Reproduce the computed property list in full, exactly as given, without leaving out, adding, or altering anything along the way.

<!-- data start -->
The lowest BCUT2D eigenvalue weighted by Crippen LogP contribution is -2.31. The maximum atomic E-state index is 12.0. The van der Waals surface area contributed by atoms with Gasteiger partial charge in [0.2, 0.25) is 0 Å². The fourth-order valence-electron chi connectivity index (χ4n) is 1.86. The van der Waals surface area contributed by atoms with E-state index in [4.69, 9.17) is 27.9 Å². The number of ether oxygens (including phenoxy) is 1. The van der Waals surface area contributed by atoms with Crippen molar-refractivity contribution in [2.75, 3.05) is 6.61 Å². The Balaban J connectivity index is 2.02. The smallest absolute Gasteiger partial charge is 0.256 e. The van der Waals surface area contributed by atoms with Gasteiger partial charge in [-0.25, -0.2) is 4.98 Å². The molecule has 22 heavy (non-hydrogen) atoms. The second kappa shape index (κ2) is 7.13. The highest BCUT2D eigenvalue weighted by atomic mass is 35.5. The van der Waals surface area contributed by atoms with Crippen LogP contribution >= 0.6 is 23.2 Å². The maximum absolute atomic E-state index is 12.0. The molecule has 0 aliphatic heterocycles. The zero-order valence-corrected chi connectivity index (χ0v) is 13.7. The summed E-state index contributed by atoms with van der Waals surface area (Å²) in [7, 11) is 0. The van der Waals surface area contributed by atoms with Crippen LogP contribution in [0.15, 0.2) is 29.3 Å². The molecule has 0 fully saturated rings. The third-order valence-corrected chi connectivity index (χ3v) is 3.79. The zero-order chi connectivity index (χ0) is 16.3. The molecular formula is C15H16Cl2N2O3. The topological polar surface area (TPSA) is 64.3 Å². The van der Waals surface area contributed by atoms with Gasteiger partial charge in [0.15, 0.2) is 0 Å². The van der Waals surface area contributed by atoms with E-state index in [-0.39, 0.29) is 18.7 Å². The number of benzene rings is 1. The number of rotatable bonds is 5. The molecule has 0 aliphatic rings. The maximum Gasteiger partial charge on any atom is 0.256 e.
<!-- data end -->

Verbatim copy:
The lowest BCUT2D eigenvalue weighted by Crippen LogP contribution is -2.31. The maximum atomic E-state index is 12.0. The van der Waals surface area contributed by atoms with Gasteiger partial charge in [0.2, 0.25) is 0 Å². The fourth-order valence-electron chi connectivity index (χ4n) is 1.86. The van der Waals surface area contributed by atoms with E-state index in [4.69, 9.17) is 27.9 Å². The number of ether oxygens (including phenoxy) is 1. The van der Waals surface area contributed by atoms with Crippen molar-refractivity contribution in [2.75, 3.05) is 6.61 Å². The Balaban J connectivity index is 2.02. The smallest absolute Gasteiger partial charge is 0.256 e. The van der Waals surface area contributed by atoms with Gasteiger partial charge in [-0.25, -0.2) is 4.98 Å². The molecule has 22 heavy (non-hydrogen) atoms. The second kappa shape index (κ2) is 7.13. The highest BCUT2D eigenvalue weighted by atomic mass is 35.5. The van der Waals surface area contributed by atoms with Crippen LogP contribution >= 0.6 is 23.2 Å². The maximum absolute atomic E-state index is 12.0. The molecule has 0 aliphatic heterocycles. The zero-order valence-corrected chi connectivity index (χ0v) is 13.7. The summed E-state index contributed by atoms with van der Waals surface area (Å²) in [7, 11) is 0. The van der Waals surface area contributed by atoms with Crippen LogP contribution in [0.15, 0.2) is 29.3 Å². The molecule has 0 fully saturated rings. The third-order valence-corrected chi connectivity index (χ3v) is 3.79. The zero-order chi connectivity index (χ0) is 16.3. The molecular formula is C15H16Cl2N2O3. The topological polar surface area (TPSA) is 64.3 Å². The van der Waals surface area contributed by atoms with Gasteiger partial charge in [0.15, 0.2) is 0 Å². The van der Waals surface area contributed by atoms with E-state index in [-0.39, 0.29) is 18.7 Å². The number of benzene rings is 1. The number of rotatable bonds is 5. The molecule has 0 aliphatic rings. The maximum Gasteiger partial charge on any atom is 0.256 e.